Data breaches an ever-present worry for physicians

Despite a drop in health care organizations being hacked, practices lacking sophisticated computer protection are seen as easy targets, a survey finds.

By Pamela Lewis Dolan — Posted May 10, 2011

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Health care represented a smaller proportion of major data breaches investigated by a corporate investigation team and the U.S. Secret Service in 2010.

However, Verizon Business said even though health care dropped to 1% from 3% of all breaches included in the report, the number of breaches actually went up. That's because, overall, the number of breaches reported to Verizon and the Secret Service jumped to 761 from 141 the previous year.

More disturbing for physician practices, Verizon said, is that in 2010 outside hackers tended to attack smaller organizations in hopes that their information was more vulnerable. Though the number of incidents increased, there was a massive decrease in the number of documents involved in those breaches -- down from 144 million in 2009 to 4 million in 2010. The most common targets were hospitality (40%), retail (25%) and financial services (22%) (link).

The breaches included in the Verizon Data Breach Investigation Report were confirmed cases reported to and investigated by Verizon. The report also included breach cases investigated separately by the Secret Service, which provided numbers to Verizon for the report.

The report's totals on health care do not represent all data breaches disclosed, by law, to the Dept. of Health and Human Services Office for Civil Rights. The report includes only those breaches reported to Verizon and the Secret Service by individuals or businesses seeking an investigation that will lead to prosecution.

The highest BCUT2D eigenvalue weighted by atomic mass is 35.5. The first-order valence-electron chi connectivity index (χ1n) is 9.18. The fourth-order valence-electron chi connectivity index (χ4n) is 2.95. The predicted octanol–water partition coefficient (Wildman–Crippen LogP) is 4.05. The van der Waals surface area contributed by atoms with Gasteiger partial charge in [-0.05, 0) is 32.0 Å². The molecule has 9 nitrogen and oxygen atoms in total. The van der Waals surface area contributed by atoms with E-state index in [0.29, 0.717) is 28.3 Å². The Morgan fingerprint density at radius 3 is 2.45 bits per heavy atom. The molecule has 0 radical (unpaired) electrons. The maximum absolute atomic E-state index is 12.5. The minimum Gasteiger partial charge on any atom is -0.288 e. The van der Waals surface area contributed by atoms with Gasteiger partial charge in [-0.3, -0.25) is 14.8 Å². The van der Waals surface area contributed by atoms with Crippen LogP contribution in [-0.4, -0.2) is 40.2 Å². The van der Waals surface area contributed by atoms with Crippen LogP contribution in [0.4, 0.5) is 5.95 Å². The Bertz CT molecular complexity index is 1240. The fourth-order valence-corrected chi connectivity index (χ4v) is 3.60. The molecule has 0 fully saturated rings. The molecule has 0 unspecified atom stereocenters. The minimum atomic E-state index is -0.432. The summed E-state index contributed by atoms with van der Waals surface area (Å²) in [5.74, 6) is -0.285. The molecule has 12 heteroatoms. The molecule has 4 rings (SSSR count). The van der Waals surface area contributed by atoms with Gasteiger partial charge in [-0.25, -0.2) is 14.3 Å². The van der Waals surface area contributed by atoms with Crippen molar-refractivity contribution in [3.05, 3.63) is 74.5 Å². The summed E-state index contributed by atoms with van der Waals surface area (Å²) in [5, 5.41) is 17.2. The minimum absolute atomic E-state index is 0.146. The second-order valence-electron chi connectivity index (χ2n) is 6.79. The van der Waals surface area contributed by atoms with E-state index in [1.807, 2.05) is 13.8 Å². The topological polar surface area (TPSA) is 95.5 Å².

The 2009 Health Information Technology for Economic and Clinical Health Act requires health care organizations experiencing a breach affecting 500 or more people to report the incident. In 2010, 207 breach incidents that included more than 5 million records were reported to HHS. There were 46 incidents reported in 2009 from September to the end of December (link). The majority of those cases involve "data at risk," meaning data is missing but a criminal investigation has not been launched.

Credit card transactions in physician offices is an area of vulnerability that is often overlooked, said the report's author, Alex Hutton, principal in research and risk intelligence for Verizon Business. Tighter controls of those transactions and the vendors contracted to carry them out are needed. Strong passwords will help keep the data secure, he said.

The report found that 92% of breaches reported to Verizon and the Secret Service were caused by external sources, most of which were automated systems launched through malicious software, or malware, sent through the Internet.

Small- and medium-sized businesses, including physician practices, have become easy targets because they tend to lack the sophisticated technology that larger organizations have to protect against these attacks, according to the report.

Physicians should remind staff to report irregularities in how office computers are running because this could signal that the computers have become infected, experts said.

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